As we escape the throes of winter, not only do we welcome warmer sunny weather but so do the nation’s cyclists. However, with beautiful weather, bicycle accidents are at their peak. ICBC estimates that 160 cyclists are injured every month from May to October.
Recently, cyclist Anthony Floyd was involved in a collision when a driver pulled into a cycling lane while attempting to turn left on a busy Vancouver street. Luckily, Floyd was able to slow down his bike before impact and was able to avoid any serious injuries. He also had a mounted camera that recorded the incident, showing the vehicle’s movements before the collision.
Not all cyclists have a mounted camera on their bikes that help their potential legal case after a cycling accident, but there are a number of specific steps you should take immediately after a cycling accident even though, for most people, safeguarding their ‘legal interests’ is the furthest thing from their minds after they’ve just had a close encounter with a car. Unless you’ve been badly injured, your impulse may be to get back on your bike and get going, assuming (hoping) you’re fine. But the reality is that many symptoms will not arise until well after the event. For example, you may have suffered a concussion without necessarily being consciously aware of it, and you may not suffer any symptoms at the time of the accident. As a result, it’s very important to make sure you gather the information you will need to advance a claim for your injuries – just in case.
Note: Even if your injuries do not require immediate medical attention, it is always a good idea to get yourself checked out properly by a medical professional as soon as possible after an accident. Again, this is because of delayed symptom onset. Your doctor is in the best position to assess your condition and provide you with a treatment plan that you should follow to the letter.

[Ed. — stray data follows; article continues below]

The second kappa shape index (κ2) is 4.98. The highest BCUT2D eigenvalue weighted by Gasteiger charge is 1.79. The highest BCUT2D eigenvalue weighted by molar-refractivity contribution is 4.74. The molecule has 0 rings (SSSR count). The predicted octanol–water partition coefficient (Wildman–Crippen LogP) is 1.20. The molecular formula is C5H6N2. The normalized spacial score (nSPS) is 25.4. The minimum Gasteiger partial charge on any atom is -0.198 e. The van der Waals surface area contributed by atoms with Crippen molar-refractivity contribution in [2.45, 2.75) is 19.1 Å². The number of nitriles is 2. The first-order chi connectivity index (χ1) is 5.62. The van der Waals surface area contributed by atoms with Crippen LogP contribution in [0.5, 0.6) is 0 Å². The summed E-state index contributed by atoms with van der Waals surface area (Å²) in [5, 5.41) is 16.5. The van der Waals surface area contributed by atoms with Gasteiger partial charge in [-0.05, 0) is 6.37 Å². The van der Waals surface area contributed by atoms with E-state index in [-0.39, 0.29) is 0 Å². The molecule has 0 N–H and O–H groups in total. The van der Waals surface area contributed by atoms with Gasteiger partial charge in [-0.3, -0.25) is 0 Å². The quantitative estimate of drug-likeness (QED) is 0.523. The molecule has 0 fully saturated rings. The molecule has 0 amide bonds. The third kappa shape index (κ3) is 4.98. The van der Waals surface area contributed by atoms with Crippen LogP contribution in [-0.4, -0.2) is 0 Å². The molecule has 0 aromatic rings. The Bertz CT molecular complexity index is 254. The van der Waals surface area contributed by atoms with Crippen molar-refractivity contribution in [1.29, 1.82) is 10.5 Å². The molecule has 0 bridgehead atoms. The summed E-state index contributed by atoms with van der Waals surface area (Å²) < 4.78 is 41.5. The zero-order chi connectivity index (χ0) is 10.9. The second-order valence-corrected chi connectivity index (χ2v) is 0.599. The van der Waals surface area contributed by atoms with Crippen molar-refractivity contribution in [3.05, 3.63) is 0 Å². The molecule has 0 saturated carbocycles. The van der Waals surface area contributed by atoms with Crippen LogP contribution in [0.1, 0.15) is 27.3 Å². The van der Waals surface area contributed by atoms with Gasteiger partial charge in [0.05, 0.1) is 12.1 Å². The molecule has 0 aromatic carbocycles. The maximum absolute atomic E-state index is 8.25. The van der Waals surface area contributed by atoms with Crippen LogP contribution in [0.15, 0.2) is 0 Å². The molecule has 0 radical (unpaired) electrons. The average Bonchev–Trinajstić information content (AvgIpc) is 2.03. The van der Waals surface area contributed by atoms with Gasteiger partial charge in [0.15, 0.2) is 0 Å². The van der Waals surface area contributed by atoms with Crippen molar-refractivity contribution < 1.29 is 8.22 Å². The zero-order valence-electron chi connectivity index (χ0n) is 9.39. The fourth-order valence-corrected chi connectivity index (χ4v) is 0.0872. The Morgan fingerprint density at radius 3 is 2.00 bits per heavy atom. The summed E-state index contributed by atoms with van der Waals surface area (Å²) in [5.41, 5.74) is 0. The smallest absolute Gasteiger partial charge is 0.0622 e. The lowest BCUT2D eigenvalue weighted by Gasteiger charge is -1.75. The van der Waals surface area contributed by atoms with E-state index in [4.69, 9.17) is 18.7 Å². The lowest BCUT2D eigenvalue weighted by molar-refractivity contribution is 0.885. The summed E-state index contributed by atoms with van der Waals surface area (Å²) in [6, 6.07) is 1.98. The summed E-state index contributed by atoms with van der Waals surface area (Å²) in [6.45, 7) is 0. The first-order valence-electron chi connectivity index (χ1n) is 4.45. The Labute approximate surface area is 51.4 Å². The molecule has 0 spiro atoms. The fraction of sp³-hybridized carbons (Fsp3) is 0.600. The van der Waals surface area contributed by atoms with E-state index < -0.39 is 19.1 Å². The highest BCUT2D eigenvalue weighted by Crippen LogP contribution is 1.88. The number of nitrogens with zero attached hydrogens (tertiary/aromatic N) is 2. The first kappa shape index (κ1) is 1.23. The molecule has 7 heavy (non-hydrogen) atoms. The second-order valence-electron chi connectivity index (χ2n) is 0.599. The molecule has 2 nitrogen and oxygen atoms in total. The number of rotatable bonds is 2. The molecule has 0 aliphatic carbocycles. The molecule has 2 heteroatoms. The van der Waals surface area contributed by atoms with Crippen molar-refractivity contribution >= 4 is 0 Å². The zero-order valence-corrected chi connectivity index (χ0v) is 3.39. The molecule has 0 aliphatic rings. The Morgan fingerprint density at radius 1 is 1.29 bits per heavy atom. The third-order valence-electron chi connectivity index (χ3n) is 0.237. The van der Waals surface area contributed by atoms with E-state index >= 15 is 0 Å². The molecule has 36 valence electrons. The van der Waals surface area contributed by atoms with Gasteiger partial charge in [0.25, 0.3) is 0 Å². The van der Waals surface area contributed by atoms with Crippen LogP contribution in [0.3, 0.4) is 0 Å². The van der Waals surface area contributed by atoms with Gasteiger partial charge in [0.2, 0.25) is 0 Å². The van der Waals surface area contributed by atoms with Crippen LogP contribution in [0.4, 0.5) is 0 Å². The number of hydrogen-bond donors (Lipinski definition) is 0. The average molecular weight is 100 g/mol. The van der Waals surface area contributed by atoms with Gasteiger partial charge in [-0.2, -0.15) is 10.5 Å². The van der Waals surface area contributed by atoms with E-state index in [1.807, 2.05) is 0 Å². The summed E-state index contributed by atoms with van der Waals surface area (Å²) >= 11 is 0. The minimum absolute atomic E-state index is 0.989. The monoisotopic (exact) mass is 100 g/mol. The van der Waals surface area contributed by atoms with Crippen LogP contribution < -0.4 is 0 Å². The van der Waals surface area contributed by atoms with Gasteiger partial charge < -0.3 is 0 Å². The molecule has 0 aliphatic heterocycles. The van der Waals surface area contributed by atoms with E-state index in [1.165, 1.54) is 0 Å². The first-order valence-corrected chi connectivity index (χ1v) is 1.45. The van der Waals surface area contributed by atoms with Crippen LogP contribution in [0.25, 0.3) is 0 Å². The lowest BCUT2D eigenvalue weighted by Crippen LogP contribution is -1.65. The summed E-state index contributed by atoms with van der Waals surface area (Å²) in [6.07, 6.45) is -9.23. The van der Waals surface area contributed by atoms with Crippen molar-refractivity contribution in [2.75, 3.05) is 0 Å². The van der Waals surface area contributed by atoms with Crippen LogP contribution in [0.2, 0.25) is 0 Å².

Immediately after a cycling accident:
- Remain calm – the driver of the car that hit you will have his/her side of the story and it’s not the time or place to convince them otherwise. Even if the driver apologizes, it’s still important to gather as much information as you can because there’s a good chance the driver’s insurance company will deny that they were at fault. Also, try to override your natural (Canadian) instinct to apologize – even though it’s not an admission that can be used against you in court, the reality is that it is likely to make it harder to settle your claim (if you end up making one).
- Get the name and contact information of the driver that hit you, as well as any witnesses. If possible, snap a photo of the license plate of the car that hit you and the accident scene including the location of your bike in relation to the car that hit you.
- Wait for the police to respond so an objective party can prepare an official report.
- If an ambulance attends – go to the hospital if it is suggested to you. Take the time to get checked out by a medical professional.
- If possible, speak to a lawyer before making a statement to ICBC. If you must give a statement (such as to the police), keep it short and to the point.